Here are some frequently asked questions about painting, in particular painting of portraits.
Q: Can I preserve the unmixed colors on my palette so they can be used later?
A: Yes. Lift them from the palette with your palette knife and line them around the edge of a saucer or shallow pan; then immerse in a pan of water. This will prevent skin from forming; when you are ready to paint again, remove saucer from water and stand it on edge to drain thoroughly. (This method might be unwise for important work.)
Q: If I can't finish my painting the first day, does it have to dry thoroughly before I can proceed with it?
A: If you are painting a landscape or still life, continue the painting; if a portrait where you are painting a smooth skin texture, make sure the paint is still wet enough to mix with that which you will apply, or that the painting is dry to the touch. There is a period of the drying when a thin sticky film forms over the paint.
This will either grab and make a bad spot (which can't be blended or wiped), or break the film, causing a rough tear in your smooth paint texture. Before starting to work on a dry painting, brush a very little linseed oil over the areas to be painted. This will also restore flattened-out darks to their true value.
Q: If I decide to paint a face where previously I had painted a dark background, now dry, is it all right to use flesh colors right over the darks?
A: Yes. Just be sure there is not a pattern of heavy lines from brush strokes to destroy the skin texture of the face. If the background is not too rough (because of piled paint) it can be scraped smooth with a palette knife.
Q: Some years ago I hung some recently finished paintings on the wall. Later, when they looked dull, I rubbed linseed oil on them. This improved their appearance so much that I repeated the treatment every year or two. Now I realize that the paintings have become very yellow and dingy. Can they be cleaned, or bleached out by the sun or any other inexpensive and simple means? Can the oil coatings he removed without spoiling the work underneath?
A: I have seen paintings ruined completely by inexperienced persons trying to follow instructions given by someone who has not seen the paintings. Restoring paintings should be done by an expert, and I suggest that you take one of your paintings to such a person at the nearest art museum. Repeated coatings of oil always tend to produce this result.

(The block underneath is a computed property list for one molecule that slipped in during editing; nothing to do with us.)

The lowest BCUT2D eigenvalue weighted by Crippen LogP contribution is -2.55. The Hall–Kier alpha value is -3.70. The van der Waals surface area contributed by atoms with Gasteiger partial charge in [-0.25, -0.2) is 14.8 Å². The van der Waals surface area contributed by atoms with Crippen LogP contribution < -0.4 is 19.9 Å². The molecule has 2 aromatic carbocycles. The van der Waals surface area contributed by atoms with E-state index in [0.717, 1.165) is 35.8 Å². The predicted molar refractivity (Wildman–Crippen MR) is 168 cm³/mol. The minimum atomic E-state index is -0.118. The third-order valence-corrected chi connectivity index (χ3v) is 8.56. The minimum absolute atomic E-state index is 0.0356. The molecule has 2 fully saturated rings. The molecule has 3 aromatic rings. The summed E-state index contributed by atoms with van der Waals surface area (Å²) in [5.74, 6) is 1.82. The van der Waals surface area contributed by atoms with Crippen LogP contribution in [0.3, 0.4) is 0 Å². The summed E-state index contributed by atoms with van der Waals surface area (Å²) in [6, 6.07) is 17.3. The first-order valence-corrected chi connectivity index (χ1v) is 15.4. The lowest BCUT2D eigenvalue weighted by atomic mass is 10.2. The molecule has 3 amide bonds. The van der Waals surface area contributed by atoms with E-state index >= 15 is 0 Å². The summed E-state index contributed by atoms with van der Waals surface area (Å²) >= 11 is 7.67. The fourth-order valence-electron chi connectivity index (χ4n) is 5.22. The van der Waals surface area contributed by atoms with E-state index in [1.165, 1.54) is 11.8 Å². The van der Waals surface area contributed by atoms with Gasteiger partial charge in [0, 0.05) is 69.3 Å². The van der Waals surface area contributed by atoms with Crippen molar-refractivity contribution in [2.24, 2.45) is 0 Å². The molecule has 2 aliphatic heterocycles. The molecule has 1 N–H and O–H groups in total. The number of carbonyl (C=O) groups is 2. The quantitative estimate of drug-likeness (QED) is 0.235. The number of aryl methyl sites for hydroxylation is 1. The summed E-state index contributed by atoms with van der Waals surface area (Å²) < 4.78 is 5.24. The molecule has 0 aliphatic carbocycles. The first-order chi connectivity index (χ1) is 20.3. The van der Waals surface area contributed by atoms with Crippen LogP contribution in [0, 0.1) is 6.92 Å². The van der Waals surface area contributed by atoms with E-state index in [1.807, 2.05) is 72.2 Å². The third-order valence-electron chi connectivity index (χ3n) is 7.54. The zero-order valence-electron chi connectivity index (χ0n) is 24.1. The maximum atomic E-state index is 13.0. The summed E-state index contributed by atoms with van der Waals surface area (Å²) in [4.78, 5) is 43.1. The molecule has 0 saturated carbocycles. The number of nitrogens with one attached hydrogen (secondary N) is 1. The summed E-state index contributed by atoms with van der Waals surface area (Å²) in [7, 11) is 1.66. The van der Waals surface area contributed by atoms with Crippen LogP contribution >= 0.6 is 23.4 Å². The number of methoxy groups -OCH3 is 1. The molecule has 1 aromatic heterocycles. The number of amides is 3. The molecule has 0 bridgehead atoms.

Q: Can one paint well under artificial light? If so, what is the best kind?
A: Painting under artificial light is never desirable but good results may be obtained by using a four tube fluorescent fixture with two blue and two natural (yellowish tone) tubes. If this makes too much light on your sitter, hang a cardboard shield to block out the light and light the sitter with a bowl reflector using a sixty watt bulb.
Q: What do you think of painting portraits in outdoor settings?
A: I like the outdoor setting so much that I quite frequently find myself sneaking in a background which at least resembles a sky. The play of sunlight is a beautiful thing to paint but care must be taken not to place too much emphasis on the landscape. Otherwise it will not be a portrait but a landscape with figure.
Q: Is it wise ever to portray two or more people in one painting?
A: It is all right to paint more than one person in a portrait. I have found only one objection and that is where two children are painted on one canvas. Each will want the painting later so I usually suggest two pictures as the cost is the same.
There is more to learn about portrait painting, but this is a good start.
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